The Steve McQueens: "Hephaestus is about finding beauty in all things"
Bloom where you are planted
In Singapore, The Steve McQueens enjoy a cult popularity. To fellow musicians and ardent followers of the creative scene here, they're big. From their birth in 2013 till now, the local soul-funk band has played at numerous international music festivals, including Tokyo's SUMMERSONIC and Australia's Jazz by the Bay. They even caught the attention of veteran acid-jazz producer Jean-Paul Maunick when he watched them perform in 2014 — so enamoured was the Incognito founder that he flew them to London to record their second album, Seamonster.
Yet, for the average Singaporean who listens occasionally to The Sam Willows and Tabitha Nauser, the mere mention of the eclectic outfit's name is met with a puzzling, "Who are The Steve McQueens? Are they local?" or, "That American actor from the '70s?" Well, to answer those questions: The Steve McQueens consist of members Eugenia Yip (or Ginny Bloop, as she's commonly known, on vocals), Joshua Wan (keyboards), Jase Sng (bass), and Aaron James Lee (drums). No, they're not related to The King of Cool in any way — though he undoubtedly inspired their "anti-establishment escapism" musical style and name because of his anti-hero persona. And yes, they hail from our sunny isle and have, nota bene, performed live on national TV during the 2015 SEA Games — which is, quite frankly, considered phenomenal for a homegrown group who didn't rise from a singing competition. The quartet describes their music as neo-vintage, jazz-soul, groovy and sultry. Think Amy Winehouse meets James Brown, Erykah Badu married with Robert Glasper. In all, a sound that's pretty rare and unique in the local scene here.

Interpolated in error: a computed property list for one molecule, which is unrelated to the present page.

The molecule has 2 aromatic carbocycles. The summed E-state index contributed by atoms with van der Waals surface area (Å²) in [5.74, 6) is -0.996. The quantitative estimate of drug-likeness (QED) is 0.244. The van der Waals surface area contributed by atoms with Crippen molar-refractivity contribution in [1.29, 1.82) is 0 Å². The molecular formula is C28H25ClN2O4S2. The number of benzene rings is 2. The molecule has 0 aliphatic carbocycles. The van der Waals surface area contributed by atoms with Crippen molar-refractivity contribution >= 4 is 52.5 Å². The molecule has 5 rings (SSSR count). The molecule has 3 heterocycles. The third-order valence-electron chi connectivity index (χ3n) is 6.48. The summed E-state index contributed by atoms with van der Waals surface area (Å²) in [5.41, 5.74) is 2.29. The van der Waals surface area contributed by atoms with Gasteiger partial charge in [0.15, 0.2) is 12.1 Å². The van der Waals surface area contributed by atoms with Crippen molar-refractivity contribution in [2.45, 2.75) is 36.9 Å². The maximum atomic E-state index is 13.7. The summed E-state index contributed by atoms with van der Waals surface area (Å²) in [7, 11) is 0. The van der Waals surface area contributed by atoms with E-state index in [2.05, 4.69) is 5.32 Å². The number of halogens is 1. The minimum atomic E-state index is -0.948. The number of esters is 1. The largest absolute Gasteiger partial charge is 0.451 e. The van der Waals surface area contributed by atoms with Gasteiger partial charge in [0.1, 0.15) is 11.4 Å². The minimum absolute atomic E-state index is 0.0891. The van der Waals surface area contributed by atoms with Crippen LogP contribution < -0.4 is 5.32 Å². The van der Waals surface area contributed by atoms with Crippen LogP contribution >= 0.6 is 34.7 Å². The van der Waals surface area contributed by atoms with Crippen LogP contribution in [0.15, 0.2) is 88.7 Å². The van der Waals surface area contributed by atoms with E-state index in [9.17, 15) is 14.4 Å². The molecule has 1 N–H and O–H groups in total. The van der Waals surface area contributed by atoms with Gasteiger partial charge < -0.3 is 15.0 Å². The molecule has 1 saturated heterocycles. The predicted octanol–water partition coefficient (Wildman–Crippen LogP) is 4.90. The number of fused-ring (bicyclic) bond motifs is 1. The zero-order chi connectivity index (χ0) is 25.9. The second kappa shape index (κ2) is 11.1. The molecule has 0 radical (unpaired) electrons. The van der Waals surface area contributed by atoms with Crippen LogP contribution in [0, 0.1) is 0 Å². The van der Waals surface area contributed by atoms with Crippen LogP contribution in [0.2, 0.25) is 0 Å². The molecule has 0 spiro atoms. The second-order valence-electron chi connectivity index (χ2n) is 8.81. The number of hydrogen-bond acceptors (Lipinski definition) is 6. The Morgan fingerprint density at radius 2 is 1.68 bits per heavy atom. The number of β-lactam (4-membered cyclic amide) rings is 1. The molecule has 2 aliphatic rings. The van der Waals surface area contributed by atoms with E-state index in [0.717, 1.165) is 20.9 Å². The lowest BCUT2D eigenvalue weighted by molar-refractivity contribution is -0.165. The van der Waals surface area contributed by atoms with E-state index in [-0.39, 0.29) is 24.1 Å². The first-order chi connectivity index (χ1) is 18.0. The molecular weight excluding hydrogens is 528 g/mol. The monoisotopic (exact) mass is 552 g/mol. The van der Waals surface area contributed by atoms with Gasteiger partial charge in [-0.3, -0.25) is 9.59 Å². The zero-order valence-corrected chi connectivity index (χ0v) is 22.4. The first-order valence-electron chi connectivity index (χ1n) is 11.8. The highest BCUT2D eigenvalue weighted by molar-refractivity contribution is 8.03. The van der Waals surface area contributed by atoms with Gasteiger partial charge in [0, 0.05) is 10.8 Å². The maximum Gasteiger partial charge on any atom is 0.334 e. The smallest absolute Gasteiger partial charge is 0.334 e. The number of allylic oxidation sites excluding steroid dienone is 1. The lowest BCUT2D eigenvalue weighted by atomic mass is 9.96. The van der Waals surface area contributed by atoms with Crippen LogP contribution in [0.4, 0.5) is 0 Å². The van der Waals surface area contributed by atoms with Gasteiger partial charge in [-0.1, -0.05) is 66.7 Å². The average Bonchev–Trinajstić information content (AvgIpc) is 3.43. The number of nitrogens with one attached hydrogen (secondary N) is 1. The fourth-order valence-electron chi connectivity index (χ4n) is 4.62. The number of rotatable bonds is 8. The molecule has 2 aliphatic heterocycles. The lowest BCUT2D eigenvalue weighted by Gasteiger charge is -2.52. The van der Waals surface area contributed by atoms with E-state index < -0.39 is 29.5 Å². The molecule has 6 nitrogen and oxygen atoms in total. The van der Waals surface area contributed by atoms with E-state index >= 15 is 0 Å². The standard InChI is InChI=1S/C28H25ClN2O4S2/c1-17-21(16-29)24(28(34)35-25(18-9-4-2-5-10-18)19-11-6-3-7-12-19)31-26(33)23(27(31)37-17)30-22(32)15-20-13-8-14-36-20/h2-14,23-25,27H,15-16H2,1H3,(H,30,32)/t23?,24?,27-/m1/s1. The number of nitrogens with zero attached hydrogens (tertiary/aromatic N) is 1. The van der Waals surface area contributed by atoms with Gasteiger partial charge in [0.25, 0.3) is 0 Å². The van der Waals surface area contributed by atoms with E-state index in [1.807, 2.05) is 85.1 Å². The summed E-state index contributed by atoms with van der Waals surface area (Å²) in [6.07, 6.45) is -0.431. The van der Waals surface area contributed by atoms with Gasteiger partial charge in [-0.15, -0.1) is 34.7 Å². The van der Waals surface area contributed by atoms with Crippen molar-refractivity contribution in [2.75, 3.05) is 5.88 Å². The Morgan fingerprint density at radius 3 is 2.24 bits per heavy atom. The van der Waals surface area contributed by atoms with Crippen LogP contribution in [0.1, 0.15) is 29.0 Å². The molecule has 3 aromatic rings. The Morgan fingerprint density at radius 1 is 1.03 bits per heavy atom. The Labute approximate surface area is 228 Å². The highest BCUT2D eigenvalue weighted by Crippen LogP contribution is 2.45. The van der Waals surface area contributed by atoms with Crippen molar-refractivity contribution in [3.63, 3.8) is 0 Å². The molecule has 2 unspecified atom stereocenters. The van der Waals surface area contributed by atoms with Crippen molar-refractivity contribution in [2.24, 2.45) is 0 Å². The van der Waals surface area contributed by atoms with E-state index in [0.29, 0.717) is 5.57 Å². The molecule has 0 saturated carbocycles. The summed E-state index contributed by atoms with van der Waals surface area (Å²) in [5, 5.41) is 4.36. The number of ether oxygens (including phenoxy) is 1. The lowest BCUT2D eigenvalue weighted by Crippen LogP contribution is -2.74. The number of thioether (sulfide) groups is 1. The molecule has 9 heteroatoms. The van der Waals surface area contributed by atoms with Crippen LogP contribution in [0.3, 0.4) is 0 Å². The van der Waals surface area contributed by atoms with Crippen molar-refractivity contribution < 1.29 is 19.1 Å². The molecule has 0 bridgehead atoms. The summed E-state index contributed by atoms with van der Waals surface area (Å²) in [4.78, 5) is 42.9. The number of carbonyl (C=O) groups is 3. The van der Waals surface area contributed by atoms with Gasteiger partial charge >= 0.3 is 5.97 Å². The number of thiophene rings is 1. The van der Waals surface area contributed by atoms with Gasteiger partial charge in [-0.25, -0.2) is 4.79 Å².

So why hasn't The Steve McQueens gained the recognition we think they deserve? Could it be the local audience's lack of interest towards jazz music? Quite possibly. But hopefully that will change with their third and upcoming album, TERRAЯIUM. Anticipated to be their biggest one yet, the electric foursome explore fresh terrain after two years of soul-searching. A listen to first single, 'Hephaestus', is evidence of how much they've grown artistically; a fresh, yet familiar, offshoot from their existing body of work.
Before they jet-set off to their first multi-city tour in Japan, The Steve McQueens fill us in on their upcoming album — from their creative process to upcoming plans.
TERRAЯIUM is a reflection of how much the band has grown over the past two years. How different is The Steve McQueens (SMQ) now from back then, and what remains the same?
Wow, what hasn’t changed! The world is a different place. We are different people, hopefully a little more evolved. SMQ has been together making music since 2013 and as musicians and artists we reflect society and the world around us through our individual and collective filters. So the music will definitely have changed, evolved as a musical unit, more confident, more daring, perhaps a little more personal and vulnerable too. What hasn’t changed is our commitment to being musically truthful and always searching for that new expression of life’s breadth and depth.